What people are talking about in this thread is a hack. They are taking software which is designed to emulate a hue bridge (it’s not a real bridge) and using that as a fake ID so that smartthings devices can pretend they are devices attached to a real hue bridge. Then HomeKit thinks it’s talking to a real hue bridge. And it thinks it’s just telling it to turn bulbs on and off. But in fact the fake Hue bridge is taking a request to turn a “bulb” on and using it to turn a zwave water pump on, or whatever.
Obviously this is a huge violation of HomeKit security. I’m actually surprised that it still works now that the official HomeKit Phillips device is out. It seems to imply that the hardware piece of HomeKit isn’t actually required, at least for the developer-approved emulation tools.
My feeling is that this hack will be shut down sooner or later, but what do I know? Maybe it will run forever.
Real Hue Bridge Provided a HomeKit path to bulbs and a SmartThings path to bulbs, but not a HomeKit path to anything else
Anyway, so right now there are two completely different things available. There’s a real physical Phillips hue bridge which has The ability to be added to a HomeKit network. And could still be added to a whole bunch of other partner networks, including smartthings. But what it does is limited to controlling its own directly connected devices.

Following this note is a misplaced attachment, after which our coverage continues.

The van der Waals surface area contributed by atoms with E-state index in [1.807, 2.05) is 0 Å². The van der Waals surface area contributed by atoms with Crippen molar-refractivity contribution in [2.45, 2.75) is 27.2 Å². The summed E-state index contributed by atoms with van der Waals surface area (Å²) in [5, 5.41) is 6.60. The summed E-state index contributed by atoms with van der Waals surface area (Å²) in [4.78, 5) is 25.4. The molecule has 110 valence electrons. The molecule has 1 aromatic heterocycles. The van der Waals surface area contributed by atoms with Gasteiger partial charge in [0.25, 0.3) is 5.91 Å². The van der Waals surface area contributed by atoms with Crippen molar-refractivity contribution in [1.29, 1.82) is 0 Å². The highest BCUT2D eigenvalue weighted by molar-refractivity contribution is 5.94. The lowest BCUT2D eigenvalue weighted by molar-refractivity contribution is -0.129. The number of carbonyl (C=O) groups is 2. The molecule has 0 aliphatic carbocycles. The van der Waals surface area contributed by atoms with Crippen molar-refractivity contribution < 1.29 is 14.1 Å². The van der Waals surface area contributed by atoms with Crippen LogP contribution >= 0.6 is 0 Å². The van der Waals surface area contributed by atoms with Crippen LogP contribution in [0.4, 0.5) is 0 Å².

And there’s this hack, which takes a piece of software which was designed as an emulation piece for developers, and uses it as a fake ID so that HomeKit will talk to devices which are not really HomeKit devices.
So the real hue bridge has nothing to do with what’s being talked about in this particular thread, other than that it’s the identity that’s being stolen to make this hack work.
I played with the home bridge a bit more and discovered the built in support with connecting directly to the philips hue legacy bridge. After I added that to my config I’m now able to fully control color and brightness of my hues along with controlling everything in smart things. “nfarina/homebridge” has been stable for weeks now.
That is except for when Smart things cloud crap forgot my JSON.groovy key and authentication from home bridge died along with a bunch of virtual switch smart apps disappeared.
But that is a rant for another time. Yay cloud